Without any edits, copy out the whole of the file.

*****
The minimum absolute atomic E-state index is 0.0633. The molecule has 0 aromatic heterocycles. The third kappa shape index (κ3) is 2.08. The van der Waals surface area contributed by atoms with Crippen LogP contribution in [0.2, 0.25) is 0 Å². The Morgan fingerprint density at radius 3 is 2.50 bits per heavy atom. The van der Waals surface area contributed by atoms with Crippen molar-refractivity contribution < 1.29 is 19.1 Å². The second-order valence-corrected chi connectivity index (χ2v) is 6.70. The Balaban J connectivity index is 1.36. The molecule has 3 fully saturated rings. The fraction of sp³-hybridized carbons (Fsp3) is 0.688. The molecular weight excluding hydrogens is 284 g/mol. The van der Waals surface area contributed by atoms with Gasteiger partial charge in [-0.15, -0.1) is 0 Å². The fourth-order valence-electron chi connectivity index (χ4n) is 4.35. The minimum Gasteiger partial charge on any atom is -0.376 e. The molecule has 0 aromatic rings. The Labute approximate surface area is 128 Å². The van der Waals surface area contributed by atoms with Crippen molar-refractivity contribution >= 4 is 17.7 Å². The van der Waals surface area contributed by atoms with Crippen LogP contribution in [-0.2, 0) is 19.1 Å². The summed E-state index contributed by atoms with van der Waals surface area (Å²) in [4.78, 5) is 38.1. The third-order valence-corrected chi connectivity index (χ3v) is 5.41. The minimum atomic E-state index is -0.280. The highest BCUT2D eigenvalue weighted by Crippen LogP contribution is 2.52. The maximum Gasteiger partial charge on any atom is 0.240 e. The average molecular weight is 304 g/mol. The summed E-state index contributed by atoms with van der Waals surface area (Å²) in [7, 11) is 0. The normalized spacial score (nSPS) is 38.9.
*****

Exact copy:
The minimum absolute atomic E-state index is 0.0633. The molecule has 0 aromatic heterocycles. The third kappa shape index (κ3) is 2.08. The van der Waals surface area contributed by atoms with Crippen LogP contribution in [0.2, 0.25) is 0 Å². The Morgan fingerprint density at radius 3 is 2.50 bits per heavy atom. The van der Waals surface area contributed by atoms with Crippen molar-refractivity contribution < 1.29 is 19.1 Å². The second-order valence-corrected chi connectivity index (χ2v) is 6.70. The Balaban J connectivity index is 1.36. The molecule has 3 fully saturated rings. The fraction of sp³-hybridized carbons (Fsp3) is 0.688. The molecular weight excluding hydrogens is 284 g/mol. The van der Waals surface area contributed by atoms with Gasteiger partial charge in [-0.15, -0.1) is 0 Å². The fourth-order valence-electron chi connectivity index (χ4n) is 4.35. The minimum Gasteiger partial charge on any atom is -0.376 e. The molecule has 0 aromatic rings. The Labute approximate surface area is 128 Å². The van der Waals surface area contributed by atoms with Crippen molar-refractivity contribution >= 4 is 17.7 Å². The van der Waals surface area contributed by atoms with Crippen LogP contribution in [-0.2, 0) is 19.1 Å². The summed E-state index contributed by atoms with van der Waals surface area (Å²) in [4.78, 5) is 38.1. The third-order valence-corrected chi connectivity index (χ3v) is 5.41. The minimum atomic E-state index is -0.280. The highest BCUT2D eigenvalue weighted by Crippen LogP contribution is 2.52. The maximum Gasteiger partial charge on any atom is 0.240 e. The average molecular weight is 304 g/mol. The summed E-state index contributed by atoms with van der Waals surface area (Å²) in [7, 11) is 0. The normalized spacial score (nSPS) is 38.9.